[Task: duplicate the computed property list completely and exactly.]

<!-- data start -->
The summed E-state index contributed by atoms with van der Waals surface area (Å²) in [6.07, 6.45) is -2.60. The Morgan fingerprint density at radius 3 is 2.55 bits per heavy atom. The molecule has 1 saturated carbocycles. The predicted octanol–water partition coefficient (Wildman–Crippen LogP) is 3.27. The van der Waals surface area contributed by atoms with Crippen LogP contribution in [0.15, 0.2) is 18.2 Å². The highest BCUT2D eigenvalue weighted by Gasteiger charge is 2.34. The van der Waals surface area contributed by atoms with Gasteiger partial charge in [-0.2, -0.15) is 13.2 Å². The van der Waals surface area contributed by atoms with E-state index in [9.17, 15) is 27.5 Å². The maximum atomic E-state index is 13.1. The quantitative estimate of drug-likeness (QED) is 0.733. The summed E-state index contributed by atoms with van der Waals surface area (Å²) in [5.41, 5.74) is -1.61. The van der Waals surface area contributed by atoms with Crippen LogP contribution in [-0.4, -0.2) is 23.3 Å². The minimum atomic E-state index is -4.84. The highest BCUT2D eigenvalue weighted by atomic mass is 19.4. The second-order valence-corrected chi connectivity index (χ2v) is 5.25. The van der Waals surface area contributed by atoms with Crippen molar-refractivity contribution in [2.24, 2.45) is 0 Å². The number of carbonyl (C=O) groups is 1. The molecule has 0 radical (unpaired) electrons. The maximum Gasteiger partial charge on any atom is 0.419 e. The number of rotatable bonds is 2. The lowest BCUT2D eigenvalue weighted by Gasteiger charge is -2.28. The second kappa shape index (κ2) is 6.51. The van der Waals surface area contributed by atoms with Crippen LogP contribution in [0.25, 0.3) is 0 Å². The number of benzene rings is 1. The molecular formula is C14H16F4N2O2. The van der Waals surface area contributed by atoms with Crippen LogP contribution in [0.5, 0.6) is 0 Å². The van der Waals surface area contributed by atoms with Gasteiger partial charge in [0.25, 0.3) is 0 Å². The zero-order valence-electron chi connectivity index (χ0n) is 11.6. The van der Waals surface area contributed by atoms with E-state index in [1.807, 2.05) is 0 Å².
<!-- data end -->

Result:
The summed E-state index contributed by atoms with van der Waals surface area (Å²) in [6.07, 6.45) is -2.60. The Morgan fingerprint density at radius 3 is 2.55 bits per heavy atom. The molecule has 1 saturated carbocycles. The predicted octanol–water partition coefficient (Wildman–Crippen LogP) is 3.27. The van der Waals surface area contributed by atoms with Crippen LogP contribution in [0.15, 0.2) is 18.2 Å². The highest BCUT2D eigenvalue weighted by Gasteiger charge is 2.34. The van der Waals surface area contributed by atoms with Gasteiger partial charge in [-0.2, -0.15) is 13.2 Å². The van der Waals surface area contributed by atoms with E-state index in [9.17, 15) is 27.5 Å². The maximum atomic E-state index is 13.1. The quantitative estimate of drug-likeness (QED) is 0.733. The summed E-state index contributed by atoms with van der Waals surface area (Å²) in [5.41, 5.74) is -1.61. The van der Waals surface area contributed by atoms with Crippen LogP contribution in [-0.4, -0.2) is 23.3 Å². The minimum atomic E-state index is -4.84. The highest BCUT2D eigenvalue weighted by atomic mass is 19.4. The second-order valence-corrected chi connectivity index (χ2v) is 5.25. The van der Waals surface area contributed by atoms with Crippen molar-refractivity contribution in [2.24, 2.45) is 0 Å². The number of carbonyl (C=O) groups is 1. The molecule has 0 radical (unpaired) electrons. The maximum Gasteiger partial charge on any atom is 0.419 e. The number of rotatable bonds is 2. The lowest BCUT2D eigenvalue weighted by Gasteiger charge is -2.28. The second kappa shape index (κ2) is 6.51. The van der Waals surface area contributed by atoms with Crippen LogP contribution in [0.25, 0.3) is 0 Å². The number of benzene rings is 1. The molecular formula is C14H16F4N2O2. The van der Waals surface area contributed by atoms with Crippen LogP contribution in [0.5, 0.6) is 0 Å². The van der Waals surface area contributed by atoms with Gasteiger partial charge in [0.25, 0.3) is 0 Å². The zero-order valence-electron chi connectivity index (χ0n) is 11.6. The van der Waals surface area contributed by atoms with E-state index in [1.807, 2.05) is 0 Å².